How sugar kelp may help to tackle the climate crisis | Marine life

BBefore the Met Office was established, and long after in seaside towns, kelp (Saccharin is very broad) was used to forecast the weather. Gathered from rock pools, it was often hung on a hook by the seaside homeowner’s door. If the seaweed was soft and damp from the humid air, it was sure to rain soon. If it were dry, the day would be beautiful.

This species has also long been harvested for food and as a cosmetic ingredient in Asia and the United Kingdom. More recently, algae have been suggested as a means of carbon sequestration comparable to tropical forests. Amazon gave a huge boost to efforts to test the idea last month by awarding a €1.5m (£1.3m) grant to set up a scale trial. a farm in the North Sea. The idea is to develop methods for growing and harvesting algae on a large scale from the thousands of turbines being built in the shallow waters of the continental shelf that can no longer be fished commercially.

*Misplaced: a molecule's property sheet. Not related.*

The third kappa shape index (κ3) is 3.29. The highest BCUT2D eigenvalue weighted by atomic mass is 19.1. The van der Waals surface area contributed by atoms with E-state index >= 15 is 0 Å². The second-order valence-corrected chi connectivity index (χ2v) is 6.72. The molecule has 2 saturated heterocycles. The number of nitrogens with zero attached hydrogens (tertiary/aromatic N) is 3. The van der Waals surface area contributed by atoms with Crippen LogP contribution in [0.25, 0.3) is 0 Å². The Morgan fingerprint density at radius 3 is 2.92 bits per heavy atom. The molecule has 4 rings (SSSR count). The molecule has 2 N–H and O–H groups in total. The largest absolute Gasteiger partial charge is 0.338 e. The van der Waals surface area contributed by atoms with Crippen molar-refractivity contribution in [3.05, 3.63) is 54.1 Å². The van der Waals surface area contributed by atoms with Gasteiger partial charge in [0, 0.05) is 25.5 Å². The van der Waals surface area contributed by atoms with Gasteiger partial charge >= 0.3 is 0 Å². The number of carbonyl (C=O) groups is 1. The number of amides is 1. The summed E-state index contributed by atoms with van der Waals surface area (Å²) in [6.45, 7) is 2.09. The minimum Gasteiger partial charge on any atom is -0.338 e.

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Sugar kelp grows especially rapidly in early spring and reaches 5 meters (16 feet) long in about four years. The trial by North Sea Farmers also aims to install floating solar panels and grow seashells in the unused area between the turbines, but will primarily focus on harnessing the potential of algae to slow climate breakdown.

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